Dale53
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Old 06-12-2010, 09:30 AM
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Somebody's giving you a bum steer on Hoppe's #9 being bad for aluminum or aluminum alloys. I've been cleaning aluminum alloy framed guns (Star PD, Colt Commander) for well over 20 years and they look like new. Most recently I use Hoppe's on the Ruger LCR. I also use Break Free, Hoppe's gun oil, Rem-Oil, WD-40, a lot of the Outer's solvents and lubes, and various greases. I've used, in areas where I couldn't get anything else, GI solvent, LSA, various motor oils, and transmission fluid. By the way, GI solvent was/is similar if not identical to Hoppe's and we used it to clean M-16s which are made largely of aluminum alloy. There is a lot of mythology on this subject, and it's just that. Fear not! Hoppe's is good for your gun, and in a pinch, can be used as after shave. Besides, it's the #2 smell of freedom, after burnt JP-4.
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Old 05-09-2012, 09:05 PM
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Default Sorry, Moxie, but...

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Originally Posted by moxie View Post
Somebody's giving you a bum steer on Hoppe's #9 being bad for aluminum or aluminum alloys. I've been cleaning aluminum alloy framed guns (Star PD, Colt Commander) for well over 20 years and they look like new. Most recently I use Hoppe's on the Ruger LCR. I also use Break Free, Hoppe's gun oil, Rem-Oil, WD-40, a lot of the Outer's solvents and lubes, and various greases. I've used, in areas where I couldn't get anything else, GI solvent, LSA, various motor oils, and transmission fluid. By the way, GI solvent was/is similar if not identical to Hoppe's and we used it to clean M-16s which are made largely of aluminum alloy. There is a lot of mythology on this subject, and it's just that. Fear not! Hoppe's is good for your gun, and in a pinch, can be used as after shave. Besides, it's the #2 smell of freedom, after burnt JP-4.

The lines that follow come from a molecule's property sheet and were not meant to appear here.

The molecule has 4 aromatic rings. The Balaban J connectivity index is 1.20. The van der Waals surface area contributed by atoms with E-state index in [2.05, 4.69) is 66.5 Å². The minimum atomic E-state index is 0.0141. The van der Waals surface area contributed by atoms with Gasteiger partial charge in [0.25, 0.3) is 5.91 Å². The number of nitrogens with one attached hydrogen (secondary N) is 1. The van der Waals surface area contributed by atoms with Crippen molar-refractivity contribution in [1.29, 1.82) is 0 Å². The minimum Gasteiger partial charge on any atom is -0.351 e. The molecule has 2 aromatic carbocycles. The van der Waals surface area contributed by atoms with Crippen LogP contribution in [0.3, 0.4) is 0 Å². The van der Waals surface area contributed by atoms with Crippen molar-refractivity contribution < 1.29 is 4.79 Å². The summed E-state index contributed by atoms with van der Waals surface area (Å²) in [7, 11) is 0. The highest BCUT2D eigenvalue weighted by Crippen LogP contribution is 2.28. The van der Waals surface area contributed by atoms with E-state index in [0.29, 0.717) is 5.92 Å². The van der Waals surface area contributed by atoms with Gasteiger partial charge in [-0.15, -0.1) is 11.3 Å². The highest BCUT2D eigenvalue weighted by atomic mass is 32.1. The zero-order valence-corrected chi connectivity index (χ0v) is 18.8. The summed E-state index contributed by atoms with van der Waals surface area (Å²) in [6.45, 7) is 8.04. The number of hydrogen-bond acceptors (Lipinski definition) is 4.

I talked with S&W for half an hour this morning, and part of the conversation concerned Scandium, and its care... Nothing with ammonia or sugar in their bases... The finish of the weapon would be harmed... I've used blued steel, stainless steel, and aluminum, and true, never saw the impact of using Hoppe's #9 on any of them... HOWEVER, as S&W does not recommend use of #9, I'll go with Hoppe's Elite or CLP... I know, I know, weapons are "just" tools to some. To me, they are functional "art." They give me pleasure in having, using, and maintaining...

I wish you well,

OA, out...
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Old 05-09-2012, 10:06 PM
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Default Sorry, Moxie, but...

Quote:
Originally Posted by moxie View Post
Somebody's giving you a bum steer on Hoppe's #9 being bad for aluminum or aluminum alloys. I've been cleaning aluminum alloy framed guns (Star PD, Colt Commander) for well over 20 years and they look like new. Most recently I use Hoppe's on the Ruger LCR. I also use Break Free, Hoppe's gun oil, Rem-Oil, WD-40, a lot of the Outer's solvents and lubes, and various greases. I've used, in areas where I couldn't get anything else, GI solvent, LSA, various motor oils, and transmission fluid. By the way, GI solvent was/is similar if not identical to Hoppe's and we used it to clean M-16s which are made largely of aluminum alloy. There is a lot of mythology on this subject, and it's just that. Fear not! Hoppe's is good for your gun, and in a pinch, can be used as after shave. Besides, it's the #2 smell of freedom, after burnt JP-4.